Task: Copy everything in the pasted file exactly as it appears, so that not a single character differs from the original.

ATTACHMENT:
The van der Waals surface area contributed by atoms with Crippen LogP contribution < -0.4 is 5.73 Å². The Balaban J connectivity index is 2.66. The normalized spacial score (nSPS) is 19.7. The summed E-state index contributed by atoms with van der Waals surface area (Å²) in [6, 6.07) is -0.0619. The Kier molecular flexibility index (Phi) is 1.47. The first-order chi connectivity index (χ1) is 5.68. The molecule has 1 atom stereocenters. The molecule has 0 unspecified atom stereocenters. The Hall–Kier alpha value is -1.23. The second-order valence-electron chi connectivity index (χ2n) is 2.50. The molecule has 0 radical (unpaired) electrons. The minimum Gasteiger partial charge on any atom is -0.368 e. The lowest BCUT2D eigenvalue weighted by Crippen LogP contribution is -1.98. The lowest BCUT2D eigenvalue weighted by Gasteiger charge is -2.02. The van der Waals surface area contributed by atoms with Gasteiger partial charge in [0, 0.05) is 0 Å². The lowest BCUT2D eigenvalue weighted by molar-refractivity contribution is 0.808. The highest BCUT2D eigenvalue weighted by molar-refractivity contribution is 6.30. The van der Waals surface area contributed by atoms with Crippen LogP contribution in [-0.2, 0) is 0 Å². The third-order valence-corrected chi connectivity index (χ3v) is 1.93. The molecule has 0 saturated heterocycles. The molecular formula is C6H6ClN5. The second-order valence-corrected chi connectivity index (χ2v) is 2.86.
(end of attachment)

The van der Waals surface area contributed by atoms with Crippen LogP contribution < -0.4 is 5.73 Å². The Balaban J connectivity index is 2.66. The normalized spacial score (nSPS) is 19.7. The summed E-state index contributed by atoms with van der Waals surface area (Å²) in [6, 6.07) is -0.0619. The Kier molecular flexibility index (Phi) is 1.47. The first-order chi connectivity index (χ1) is 5.68. The molecule has 1 atom stereocenters. The molecule has 0 unspecified atom stereocenters. The Hall–Kier alpha value is -1.23. The second-order valence-electron chi connectivity index (χ2n) is 2.50. The molecule has 0 radical (unpaired) electrons. The minimum Gasteiger partial charge on any atom is -0.368 e. The lowest BCUT2D eigenvalue weighted by Crippen LogP contribution is -1.98. The lowest BCUT2D eigenvalue weighted by Gasteiger charge is -2.02. The van der Waals surface area contributed by atoms with Gasteiger partial charge in [0, 0.05) is 0 Å². The lowest BCUT2D eigenvalue weighted by molar-refractivity contribution is 0.808. The highest BCUT2D eigenvalue weighted by molar-refractivity contribution is 6.30. The van der Waals surface area contributed by atoms with Crippen LogP contribution in [-0.2, 0) is 0 Å². The third-order valence-corrected chi connectivity index (χ3v) is 1.93. The molecule has 0 saturated heterocycles. The molecular formula is C6H6ClN5. The second-order valence-corrected chi connectivity index (χ2v) is 2.86.